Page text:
Women's Suffrage

usu.edu

  Utah State University is joining the nation and state in celebrating significant voting rights anniversaries in 2020: the 150th anniversary of suffrage for Utah women; the 100th anniversary of women’s suffrage in the United States; and the 55th anniversary of the Voting Rights Act. As the university honors these important milestones in our history, and as part of those celebrations, Utah State University also declares this the Year of the Woman.

angelicacarpenter.com

Here is the opening passage from Angelica Shirley Carpenter’s book “Born Criminal: Matilda Joslyn Gage, Radical Suffragist:”

“In 1893, a deputy sheriff knocked on Matilda Joslyn Gage’s door in Fayetteville, New York. He had come to arrest her. ‘All of the crimes which I was not guilty of rushed through my mind,’ she wrote later, ‘but I failed to remember that I was a born criminal—a woman.’ Her crime: registering to vote. The verdict: guilty as charged.

Suffrage Marchers Honor Past And Look To Future

Jun 17, 2019
Four of the many marchers outside the Logan Tabernacle on Friday.
Chris Polansky / Utah Public Radio

Marchers wearing sunflowers and the purple, white and gold sashes of the suffragist movement made their way down Main Street in Logan on Friday. They walked from the Tabernacle to the Historic Cache County Courthouse in a reenactment of a suffrage march. It was meant to commemorate almost a century since the adoption of the 19thAmendment, which guaranteed women the right to vote.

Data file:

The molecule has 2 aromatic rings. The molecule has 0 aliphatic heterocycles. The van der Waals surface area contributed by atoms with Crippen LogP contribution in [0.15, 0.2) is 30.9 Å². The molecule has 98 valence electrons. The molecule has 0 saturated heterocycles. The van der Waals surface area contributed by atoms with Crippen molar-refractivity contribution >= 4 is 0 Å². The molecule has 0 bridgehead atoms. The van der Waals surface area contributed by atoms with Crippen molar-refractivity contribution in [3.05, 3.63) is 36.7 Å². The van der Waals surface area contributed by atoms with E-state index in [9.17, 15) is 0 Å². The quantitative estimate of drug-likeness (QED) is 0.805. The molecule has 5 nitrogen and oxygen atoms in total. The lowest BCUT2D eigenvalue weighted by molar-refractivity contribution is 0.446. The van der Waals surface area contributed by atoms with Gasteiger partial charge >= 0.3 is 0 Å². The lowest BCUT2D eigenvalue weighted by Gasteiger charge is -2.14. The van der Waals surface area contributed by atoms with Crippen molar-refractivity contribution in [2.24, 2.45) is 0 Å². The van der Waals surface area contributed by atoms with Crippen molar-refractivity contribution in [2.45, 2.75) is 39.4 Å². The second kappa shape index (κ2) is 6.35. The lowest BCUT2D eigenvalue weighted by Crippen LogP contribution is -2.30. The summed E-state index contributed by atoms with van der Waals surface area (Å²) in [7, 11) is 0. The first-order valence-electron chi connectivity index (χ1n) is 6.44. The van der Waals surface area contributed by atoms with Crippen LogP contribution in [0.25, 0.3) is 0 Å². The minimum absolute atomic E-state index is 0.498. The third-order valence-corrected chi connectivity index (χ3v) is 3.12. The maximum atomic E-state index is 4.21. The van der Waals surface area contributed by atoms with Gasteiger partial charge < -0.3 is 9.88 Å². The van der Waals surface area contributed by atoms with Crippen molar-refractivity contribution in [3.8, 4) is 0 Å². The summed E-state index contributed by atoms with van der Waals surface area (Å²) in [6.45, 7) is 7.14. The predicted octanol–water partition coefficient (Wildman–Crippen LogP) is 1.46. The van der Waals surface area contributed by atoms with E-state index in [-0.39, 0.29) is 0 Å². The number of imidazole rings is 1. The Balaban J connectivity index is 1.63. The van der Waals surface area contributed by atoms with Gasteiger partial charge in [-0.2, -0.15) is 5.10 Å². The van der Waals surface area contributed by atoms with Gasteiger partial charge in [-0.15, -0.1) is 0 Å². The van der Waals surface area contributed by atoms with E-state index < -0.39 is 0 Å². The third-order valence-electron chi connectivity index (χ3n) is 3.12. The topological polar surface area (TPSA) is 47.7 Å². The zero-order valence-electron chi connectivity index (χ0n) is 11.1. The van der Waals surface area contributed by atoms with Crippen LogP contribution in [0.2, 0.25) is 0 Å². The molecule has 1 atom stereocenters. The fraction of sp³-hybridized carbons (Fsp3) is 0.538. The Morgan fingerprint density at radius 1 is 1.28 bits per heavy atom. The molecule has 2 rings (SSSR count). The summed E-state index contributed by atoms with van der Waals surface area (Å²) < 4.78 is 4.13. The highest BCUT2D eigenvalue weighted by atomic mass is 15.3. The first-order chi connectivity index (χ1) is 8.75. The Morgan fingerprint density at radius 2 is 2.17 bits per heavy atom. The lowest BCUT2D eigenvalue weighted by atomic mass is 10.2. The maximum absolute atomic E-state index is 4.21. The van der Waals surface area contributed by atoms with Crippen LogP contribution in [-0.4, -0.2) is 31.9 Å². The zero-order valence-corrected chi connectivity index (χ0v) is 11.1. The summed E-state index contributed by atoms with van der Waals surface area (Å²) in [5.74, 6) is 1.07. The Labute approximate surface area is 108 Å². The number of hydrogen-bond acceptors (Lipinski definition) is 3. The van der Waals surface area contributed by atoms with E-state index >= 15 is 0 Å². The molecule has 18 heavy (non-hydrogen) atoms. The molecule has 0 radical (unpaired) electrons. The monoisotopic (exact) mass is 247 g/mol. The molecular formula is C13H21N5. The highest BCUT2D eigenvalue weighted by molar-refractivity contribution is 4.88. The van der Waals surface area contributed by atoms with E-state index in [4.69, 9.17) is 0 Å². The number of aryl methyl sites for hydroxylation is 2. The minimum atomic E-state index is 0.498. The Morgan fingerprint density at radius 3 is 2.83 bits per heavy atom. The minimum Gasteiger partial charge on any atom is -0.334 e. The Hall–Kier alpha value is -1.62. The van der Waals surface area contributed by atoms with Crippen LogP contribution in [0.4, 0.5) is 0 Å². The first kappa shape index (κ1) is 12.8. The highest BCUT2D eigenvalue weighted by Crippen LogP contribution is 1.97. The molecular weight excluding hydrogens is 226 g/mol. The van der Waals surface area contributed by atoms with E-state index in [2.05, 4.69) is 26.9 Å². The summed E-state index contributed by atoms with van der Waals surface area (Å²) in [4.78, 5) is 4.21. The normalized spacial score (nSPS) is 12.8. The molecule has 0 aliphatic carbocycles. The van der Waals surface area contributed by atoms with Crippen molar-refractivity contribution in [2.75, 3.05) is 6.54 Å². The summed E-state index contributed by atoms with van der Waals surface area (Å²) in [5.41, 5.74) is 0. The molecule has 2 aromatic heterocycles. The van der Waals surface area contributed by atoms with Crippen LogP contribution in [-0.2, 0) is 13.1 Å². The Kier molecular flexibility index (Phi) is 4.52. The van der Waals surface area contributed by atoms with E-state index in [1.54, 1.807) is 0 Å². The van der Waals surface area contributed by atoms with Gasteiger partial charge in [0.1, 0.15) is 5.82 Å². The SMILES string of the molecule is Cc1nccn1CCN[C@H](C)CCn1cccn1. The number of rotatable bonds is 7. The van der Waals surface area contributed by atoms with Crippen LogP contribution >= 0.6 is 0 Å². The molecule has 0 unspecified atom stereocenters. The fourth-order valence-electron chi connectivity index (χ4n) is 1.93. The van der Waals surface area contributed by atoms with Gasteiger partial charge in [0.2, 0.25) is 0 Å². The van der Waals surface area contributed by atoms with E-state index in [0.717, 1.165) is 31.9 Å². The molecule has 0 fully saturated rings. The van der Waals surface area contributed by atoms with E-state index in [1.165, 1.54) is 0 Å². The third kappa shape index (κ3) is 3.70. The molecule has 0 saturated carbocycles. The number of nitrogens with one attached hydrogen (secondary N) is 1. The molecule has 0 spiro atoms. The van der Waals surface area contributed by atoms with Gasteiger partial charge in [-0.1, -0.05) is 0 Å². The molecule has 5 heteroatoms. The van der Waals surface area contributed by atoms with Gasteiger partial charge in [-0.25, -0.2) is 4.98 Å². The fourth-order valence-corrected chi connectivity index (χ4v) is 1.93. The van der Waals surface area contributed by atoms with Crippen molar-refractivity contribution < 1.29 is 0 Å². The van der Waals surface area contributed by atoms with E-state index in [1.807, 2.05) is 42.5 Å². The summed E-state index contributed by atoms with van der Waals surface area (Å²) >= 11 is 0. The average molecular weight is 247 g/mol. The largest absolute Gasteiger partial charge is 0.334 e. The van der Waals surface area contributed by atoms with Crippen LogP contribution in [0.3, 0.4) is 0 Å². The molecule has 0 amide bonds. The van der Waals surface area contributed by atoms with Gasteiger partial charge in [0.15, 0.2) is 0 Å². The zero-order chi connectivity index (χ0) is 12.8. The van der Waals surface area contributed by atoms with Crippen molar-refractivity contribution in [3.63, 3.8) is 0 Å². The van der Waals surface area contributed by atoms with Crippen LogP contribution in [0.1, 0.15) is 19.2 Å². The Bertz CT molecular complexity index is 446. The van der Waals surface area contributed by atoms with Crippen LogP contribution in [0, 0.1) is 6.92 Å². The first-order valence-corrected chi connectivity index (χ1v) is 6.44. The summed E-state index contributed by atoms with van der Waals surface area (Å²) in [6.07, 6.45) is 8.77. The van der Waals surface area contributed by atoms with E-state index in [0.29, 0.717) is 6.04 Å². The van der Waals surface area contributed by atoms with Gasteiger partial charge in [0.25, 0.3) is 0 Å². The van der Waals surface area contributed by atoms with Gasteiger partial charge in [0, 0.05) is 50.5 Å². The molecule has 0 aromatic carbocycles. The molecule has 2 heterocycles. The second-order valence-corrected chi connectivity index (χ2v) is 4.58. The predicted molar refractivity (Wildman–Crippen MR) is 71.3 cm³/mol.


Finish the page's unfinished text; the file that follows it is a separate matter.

angelicacarpenter.com

Here is the opening passage from Angelica Shirley Carpenter’s book “Born Criminal: Matilda Joslyn Gage, Radical Suffragist:”

“In 1893, a deputy sheriff knocked on Matilda Joslyn Gage’s door in Fayetteville, New York. He had come to arrest her. ‘All of the crimes which I was not guilty of rushed through my mind,’ she wrote later, ‘but I failed to remember that I was a born criminal—a woman.’ Her crime: registering to vote. The verdict: guilty as charged.

BYU Political Science Blog

We hope you’ll join us for our newest UPR Original Series, called Utah Women 20/20, which will explore the unique challenges and opportunities facing women in Utah today. We’re going to explore Gender Parity, the #MeToo movement, Elections, and much more. We begin the series today on Access Utah. Our guest is Neylan McBaine, CEO of Better Days 2020. Better Days 2020 says that “Utah helped lead the nation in advocating for women’s rights.

Amazon

Nashville, August 1920. Thirty-five states have ratified the Nineteenth Amendment, twelve have rejected or refused to vote, and one last state is needed. It all comes down to Tennessee, the moment of truth for the suffragists, after a seven-decade crusade. The opposing forces include politicians with careers at stake, liquor companies, railroad magnates, and racists who don’t want black women voting. And then there are the “Antis”–women who oppose their own enfranchisement, fearing suffrage will bring about the moral collapse of the nation.

elaineweiss.com

Nashville, August 1920. Thirty-five states have ratified the Nineteenth Amendment, twelve have rejected or refused to vote, and one last state is needed. It all comes down to Tennessee, the moment of truth for the suffragists, after a seven-decade crusade. The opposing forces include politicians with careers at stake, liquor companies, railroad magnates, and racists who don’t want black women voting. And then there are the “Antis”–women who oppose their own enfranchisement, fearing suffrage will bring about the moral collapse of the nation.

Wikimedia Commons

  

  

February 2020 marks the 150th anniversary of women voting in Utah. Neylan McBaine says she and Mandee Grant are already making celebration plans.